Philly’s Pig Iron Theatre Company pushes boundaries at DTW
By GUS SOLOMONS JR.
The seven versatile performers of Pig Iron Theatre Company from Philadelphia not only make you believe what they’re saying—whether or not it seems to makes sense—they also sing, dance, and play musical instruments with such flair you overlook tiny lapses of technique. Their “Shut Eye,” created in collaboration with the cast by co-directors Don Rothenberg, co-artistic director of the company, and the late Joseph Chaikin—notorious founder of the experimental Open Theater, which redefined physical theater in the 60s and 70s—played Dance Theater Workshop, May 5 through 8.
“Shut Eye” stretches the boundaries of DTW’s usual fare. Dance movement does play an important role here, but no more so than music and dialog, in service of Deborah Stein’s witty, fractured script that considers the blurry line between waking and sleeping. When a comatose accident victim, Matthew Henshaw (Geoff Sobelle), is visited in the hospital by his sister, Judy (Sarah Sanford), a medical conference in the form of a heated corporate meeting breaks out around the bed.
Meanwhile, April, an insomniac (Cassandra Friend), with a pillow tied to her head, wanders around searching for the sleep lab. Brain surgeon Dr. Michaels (Gabriel Quinn Bauriedel) prepares a vegetarian meal for his corporate exec wife Christina (Suli Holum). Their tender, funny in-bed scene is the philosophical heart of the play—she’s drugged with a muscle relaxant for a back spasm, and he’s trying to decide what’s real: this moment or what he thought was a dream he might’ve had during his afternoon nap.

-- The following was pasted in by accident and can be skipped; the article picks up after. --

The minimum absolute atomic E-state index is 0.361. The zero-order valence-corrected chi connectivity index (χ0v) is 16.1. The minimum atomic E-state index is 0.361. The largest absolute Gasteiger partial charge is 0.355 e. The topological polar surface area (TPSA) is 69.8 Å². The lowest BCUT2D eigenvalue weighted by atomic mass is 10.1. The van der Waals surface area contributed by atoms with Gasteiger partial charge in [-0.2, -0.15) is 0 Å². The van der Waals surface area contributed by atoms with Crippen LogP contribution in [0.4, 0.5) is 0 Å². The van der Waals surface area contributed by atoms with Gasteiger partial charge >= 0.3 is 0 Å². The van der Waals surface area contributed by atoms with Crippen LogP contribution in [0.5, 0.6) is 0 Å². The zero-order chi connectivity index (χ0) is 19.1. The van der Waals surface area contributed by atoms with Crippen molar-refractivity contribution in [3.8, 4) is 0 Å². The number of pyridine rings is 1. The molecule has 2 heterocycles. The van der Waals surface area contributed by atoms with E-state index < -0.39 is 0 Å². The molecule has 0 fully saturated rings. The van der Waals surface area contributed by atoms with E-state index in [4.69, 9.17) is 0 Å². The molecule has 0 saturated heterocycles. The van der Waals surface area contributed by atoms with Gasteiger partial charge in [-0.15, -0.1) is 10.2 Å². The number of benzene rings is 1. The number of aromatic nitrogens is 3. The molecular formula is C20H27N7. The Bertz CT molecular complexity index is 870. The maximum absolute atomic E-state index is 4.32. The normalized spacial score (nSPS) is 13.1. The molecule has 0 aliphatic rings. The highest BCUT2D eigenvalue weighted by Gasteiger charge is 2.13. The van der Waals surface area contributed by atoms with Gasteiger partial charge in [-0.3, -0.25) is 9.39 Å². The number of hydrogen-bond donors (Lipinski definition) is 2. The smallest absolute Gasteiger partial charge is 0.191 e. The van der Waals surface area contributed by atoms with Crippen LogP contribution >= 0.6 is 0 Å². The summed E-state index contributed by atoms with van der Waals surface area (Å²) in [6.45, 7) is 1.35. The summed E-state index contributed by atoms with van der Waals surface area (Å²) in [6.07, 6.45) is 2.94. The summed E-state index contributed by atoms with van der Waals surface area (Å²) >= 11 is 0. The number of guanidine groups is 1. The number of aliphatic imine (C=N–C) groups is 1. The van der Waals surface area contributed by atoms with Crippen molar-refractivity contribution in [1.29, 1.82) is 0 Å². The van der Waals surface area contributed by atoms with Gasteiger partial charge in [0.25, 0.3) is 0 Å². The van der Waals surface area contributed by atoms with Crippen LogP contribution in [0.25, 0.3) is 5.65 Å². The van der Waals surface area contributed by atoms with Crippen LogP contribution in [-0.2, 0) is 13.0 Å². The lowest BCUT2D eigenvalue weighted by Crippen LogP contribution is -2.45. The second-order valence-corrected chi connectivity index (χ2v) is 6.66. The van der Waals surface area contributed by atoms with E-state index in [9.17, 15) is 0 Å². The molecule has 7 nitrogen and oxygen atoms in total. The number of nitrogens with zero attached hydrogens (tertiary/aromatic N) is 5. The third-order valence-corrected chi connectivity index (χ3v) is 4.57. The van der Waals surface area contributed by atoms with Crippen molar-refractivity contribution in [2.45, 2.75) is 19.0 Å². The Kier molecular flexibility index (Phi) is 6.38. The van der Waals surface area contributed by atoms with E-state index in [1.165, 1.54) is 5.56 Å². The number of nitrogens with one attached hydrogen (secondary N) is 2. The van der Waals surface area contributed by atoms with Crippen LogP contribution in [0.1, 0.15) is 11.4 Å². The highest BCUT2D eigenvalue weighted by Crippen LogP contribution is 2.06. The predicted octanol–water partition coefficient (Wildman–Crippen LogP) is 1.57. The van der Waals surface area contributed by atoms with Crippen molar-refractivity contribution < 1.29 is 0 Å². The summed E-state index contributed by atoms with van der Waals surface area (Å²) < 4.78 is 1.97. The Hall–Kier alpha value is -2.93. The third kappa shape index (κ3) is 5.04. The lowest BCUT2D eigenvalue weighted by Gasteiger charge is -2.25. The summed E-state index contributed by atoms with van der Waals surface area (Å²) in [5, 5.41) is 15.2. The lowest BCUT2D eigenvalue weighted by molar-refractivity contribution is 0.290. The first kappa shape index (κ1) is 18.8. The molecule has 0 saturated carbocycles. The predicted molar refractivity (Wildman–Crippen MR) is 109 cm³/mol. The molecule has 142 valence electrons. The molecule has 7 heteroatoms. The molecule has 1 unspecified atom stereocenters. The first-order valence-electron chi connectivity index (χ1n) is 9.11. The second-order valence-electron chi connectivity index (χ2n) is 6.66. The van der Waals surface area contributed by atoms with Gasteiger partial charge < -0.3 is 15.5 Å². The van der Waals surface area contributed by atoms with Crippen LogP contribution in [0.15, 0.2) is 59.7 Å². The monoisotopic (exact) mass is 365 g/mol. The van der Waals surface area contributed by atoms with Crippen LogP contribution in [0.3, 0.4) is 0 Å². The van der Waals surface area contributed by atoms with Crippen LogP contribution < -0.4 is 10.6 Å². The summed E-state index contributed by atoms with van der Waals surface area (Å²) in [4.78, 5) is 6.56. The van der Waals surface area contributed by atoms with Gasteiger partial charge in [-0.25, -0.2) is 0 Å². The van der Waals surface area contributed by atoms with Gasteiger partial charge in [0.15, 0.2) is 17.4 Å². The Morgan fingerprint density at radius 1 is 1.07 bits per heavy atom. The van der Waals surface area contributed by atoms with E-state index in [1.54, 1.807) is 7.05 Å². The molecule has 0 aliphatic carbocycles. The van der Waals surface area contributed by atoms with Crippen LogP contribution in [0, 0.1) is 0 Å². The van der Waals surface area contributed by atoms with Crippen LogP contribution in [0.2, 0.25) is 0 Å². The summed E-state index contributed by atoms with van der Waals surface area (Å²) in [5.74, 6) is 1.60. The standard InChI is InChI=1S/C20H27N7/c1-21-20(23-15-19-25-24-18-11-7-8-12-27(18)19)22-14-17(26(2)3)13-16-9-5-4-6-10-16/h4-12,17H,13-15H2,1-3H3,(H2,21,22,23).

The 80-minute performance work journeys through the minds of these odd, charming characters in overlapping scenes, one downstage, one up. Rolling hospital screens conceal magical entrances and exits of people and props. Characters also descend from an upstage ladder, on which Sobelle and Sanford do a trapeze routine and dive onto a mattress below. The rapid pacing keeps us on our toes—and the performers on theirs.
When groggy, sleep-deprived April arrives at the drugstore checkout, manager Joe Terrelson (James Sugg) hangs her shopping bag handles on coma guy’s big toes and scans her items across his crotch. Sugg, Sobelle, and Dito van Reigersberg brainstorm the possible merits of water-filled pillows, while bouncing like jumping jacks. The group serenades April, Gilbert and Sullivan operetta-style, self-accompanied by accordion, saxophone, and wood blocks. Another big “production number” has the women in fishnets and top hats, doing a jazzy strut, to the bluesy scatting of van Reigersberg’s rich tenor voice.
The multi-skilled, attractive, and engaging ensemble brings Stein’s clever text and Chaikin and Rothenberg’s absurdist vision to vivid, surreal life, wearing Rosemarie McKelvey’s smart costumes, under John Steven Hoey’s lively lighting, in Hiroshi Iwasaki’s aptly clinical setting of deep blue stage drapes and white furniture. Accordionist/ performer Sugg composed the music. Nick P. Rye’s atmospheric sound design includes well-placed cell phone rings, hospital pages, and scanner beeps.